running Hall’s sports car off of a cliff.
Dangling off the precipice and waiting for this Rambo-hybrid Prince
Charming to lift her to safety, Newton offers a “come hither” look that’s
a hilarious sendoff of the whole damsel in distress image.
Alongside the kinky, crash ‘n shag rituals featured in David
Cronenberg’s Crash, human mating
behavior has never been staged in such a bizarre, goofy fashion.
the help of computer genius Luther Stikell (Ving Rhames, who could use a gig
that didn’t stereotype him as the techno-expert sidekick), Hunt spends the
next portion of Mission Impossible 2
spying on Hall as she reunites with the evil Ambrose. He’s disgusted to see
this beauty in the company of such a loathsome suitor.
Indeed, just to prove his authority to a hired hand, Ambrose uses a cigar
cutter to slice off the horrified henchman’s fingertip.
“We just rolled up a snowball and tossed it into hell,” comments the
lovestruck Hunt of his shapely new squeeze as she mingles with his nemesis.
Hunt tracks down the virus in Sydney, Australia, where it’s germinating in a
high-rise laboratory. To enter the
security-heavy skyscraper, he’s launched from a helicopter like a futuristic
spider, connected to a cable that regulates his speed of descent.
Navigating through a series of air ducts that open and close at select
moments, the movie brings to mind the original film’s brilliant centerpiece
scene, where Hunt dangles from wires to steal a high-security computer disc.
A droplet of forehead sweat – poised to fall and trigger the alarm –
generated Hitchcock-level suspense.
Mission: Impossible 2 doesn’t have anything to match that classic moment
(like most films spawned from the film’s director, Brian DePalma, the first Mission:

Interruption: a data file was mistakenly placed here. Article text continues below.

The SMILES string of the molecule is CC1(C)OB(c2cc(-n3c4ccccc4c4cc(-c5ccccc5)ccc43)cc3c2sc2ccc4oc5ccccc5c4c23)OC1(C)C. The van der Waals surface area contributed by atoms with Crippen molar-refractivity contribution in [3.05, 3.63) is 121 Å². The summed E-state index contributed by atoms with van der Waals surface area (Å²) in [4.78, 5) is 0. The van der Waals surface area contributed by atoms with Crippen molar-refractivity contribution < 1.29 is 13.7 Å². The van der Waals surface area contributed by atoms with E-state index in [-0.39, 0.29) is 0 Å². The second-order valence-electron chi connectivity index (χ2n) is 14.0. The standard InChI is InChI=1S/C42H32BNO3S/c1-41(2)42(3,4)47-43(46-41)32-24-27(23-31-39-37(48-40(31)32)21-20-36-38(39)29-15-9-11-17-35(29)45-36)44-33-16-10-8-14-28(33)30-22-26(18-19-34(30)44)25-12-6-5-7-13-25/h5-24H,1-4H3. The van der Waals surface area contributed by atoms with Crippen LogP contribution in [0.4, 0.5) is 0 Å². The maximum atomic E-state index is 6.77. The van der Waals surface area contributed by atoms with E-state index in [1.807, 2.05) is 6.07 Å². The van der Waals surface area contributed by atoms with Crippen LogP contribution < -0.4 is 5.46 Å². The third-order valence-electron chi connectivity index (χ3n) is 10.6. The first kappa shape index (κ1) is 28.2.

Impossible was a rather routine entertainment anchored by one redemptive
moment of pure genius), but it’s more kinetic and fun as its rousing finale
Hunt in possession of the final batch of virus, the final forty minutes of Mission
Impossible 2 surrender all plausibility, and act as a showcase for Woo’s
inventive action staging. It’s basically just a series of chases – on
motorcycle, helicopter, and foot – with Matrix-style
slo-mo intercut with brain-rattling explosions. And to those that might write
MI2’s stylistics off as a Matrix
ripoff, let it be known that Woo has been applying these editing techniques to
films like A Better Tomorrow, Hard-Boiled,
and The Killer before the Warchowski
Brothers ever conceived of putting Keanu Reeves in a black trenchcoat. While the
flying doves and two-handed pistol brandishing are fun to watch, there’s also
a sense that Woo is repeating himself. The final mano-a-mano fistfight between
Hunt and Ambrose seems lifted from Face-Off
, while the motorcycle chase echoes a similar moment from Hard-Boiled.
though, those earlier films carried more weight than Mission: Impossible 2. Woo’s best films couple the sensational
action scenes with an operatic, emotional weight built of strong
characterizations and high-stakes situations.
Face-Off , which wrung pathos
from the concept of a man’s identity being robbed by his son’s murderer, had
characters to match the fireworks. In
contrast, Hunt and Hall don’t have time to establish much of a relationship:
they’re newbie lovers with Baywatch
looks but no history. Compared to the completely believable chemistry between
John Travolta and Joan Allen, as a husband and wife dealing with grief and
distrust in Face-Off, these two
lovebirds are lightweights. And set
alongside Nicholas Cage’s diabolical Castor Troy, Dougray Scott’s villain is
more Jude Law than Goldfinger. There’s
really nothing scary about this guy, even when he’s hacking off fingers.
will almost certainly bring out the testosterone crowd long into the summer, but
it’s ultimately a second-string Woo outing, with A-list stunts tacked onto a
B-movie storyline. Like Woo’s
similarly lopsided near-misses, Hard
Target and Broken Arrow, this
Cruise-produced sequel is a good bet for DVD purchase, where you can skip past
the mundane filler and get right to the action. Meanwhile, let’s hope that
this gifted Hong Kong giant is finally given a chance to fulfill his dream of
directing a musical. He’s mastered the guns, doves, and explosives: let’s
put them into storage while he stakes out some new ground.
Ronald D. Moore